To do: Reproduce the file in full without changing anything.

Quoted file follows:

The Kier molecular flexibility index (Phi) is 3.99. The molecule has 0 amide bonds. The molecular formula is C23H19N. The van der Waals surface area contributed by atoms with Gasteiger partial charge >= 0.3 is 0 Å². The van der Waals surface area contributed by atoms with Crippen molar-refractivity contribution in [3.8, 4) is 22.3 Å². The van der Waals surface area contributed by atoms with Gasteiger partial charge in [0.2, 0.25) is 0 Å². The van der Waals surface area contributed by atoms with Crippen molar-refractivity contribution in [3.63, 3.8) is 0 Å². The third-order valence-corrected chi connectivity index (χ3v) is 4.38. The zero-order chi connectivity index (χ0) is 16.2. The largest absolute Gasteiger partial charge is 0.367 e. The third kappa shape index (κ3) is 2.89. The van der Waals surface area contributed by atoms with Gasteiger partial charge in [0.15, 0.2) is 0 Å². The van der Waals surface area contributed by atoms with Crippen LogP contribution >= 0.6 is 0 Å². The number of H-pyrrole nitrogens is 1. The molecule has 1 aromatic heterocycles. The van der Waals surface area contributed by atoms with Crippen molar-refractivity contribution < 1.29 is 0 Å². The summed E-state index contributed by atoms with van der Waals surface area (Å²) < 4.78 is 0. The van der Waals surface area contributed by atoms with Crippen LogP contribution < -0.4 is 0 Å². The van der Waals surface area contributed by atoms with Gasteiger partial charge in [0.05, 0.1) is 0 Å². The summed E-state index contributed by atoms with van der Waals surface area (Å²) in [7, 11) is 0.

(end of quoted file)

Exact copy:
The Kier molecular flexibility index (Phi) is 3.99. The molecule has 0 amide bonds. The molecular formula is C23H19N. The van der Waals surface area contributed by atoms with Gasteiger partial charge >= 0.3 is 0 Å². The van der Waals surface area contributed by atoms with Crippen molar-refractivity contribution in [3.8, 4) is 22.3 Å². The van der Waals surface area contributed by atoms with Gasteiger partial charge in [0.2, 0.25) is 0 Å². The van der Waals surface area contributed by atoms with Crippen molar-refractivity contribution in [3.63, 3.8) is 0 Å². The third-order valence-corrected chi connectivity index (χ3v) is 4.38. The zero-order chi connectivity index (χ0) is 16.2. The largest absolute Gasteiger partial charge is 0.367 e. The third kappa shape index (κ3) is 2.89. The van der Waals surface area contributed by atoms with Gasteiger partial charge in [0.15, 0.2) is 0 Å². The van der Waals surface area contributed by atoms with Crippen LogP contribution >= 0.6 is 0 Å². The number of H-pyrrole nitrogens is 1. The molecule has 1 aromatic heterocycles. The van der Waals surface area contributed by atoms with Crippen molar-refractivity contribution < 1.29 is 0 Å². The summed E-state index contributed by atoms with van der Waals surface area (Å²) < 4.78 is 0. The van der Waals surface area contributed by atoms with Crippen LogP contribution < -0.4 is 0 Å². The van der Waals surface area contributed by atoms with Gasteiger partial charge in [0.05, 0.1) is 0 Å². The summed E-state index contributed by atoms with van der Waals surface area (Å²) in [7, 11) is 0.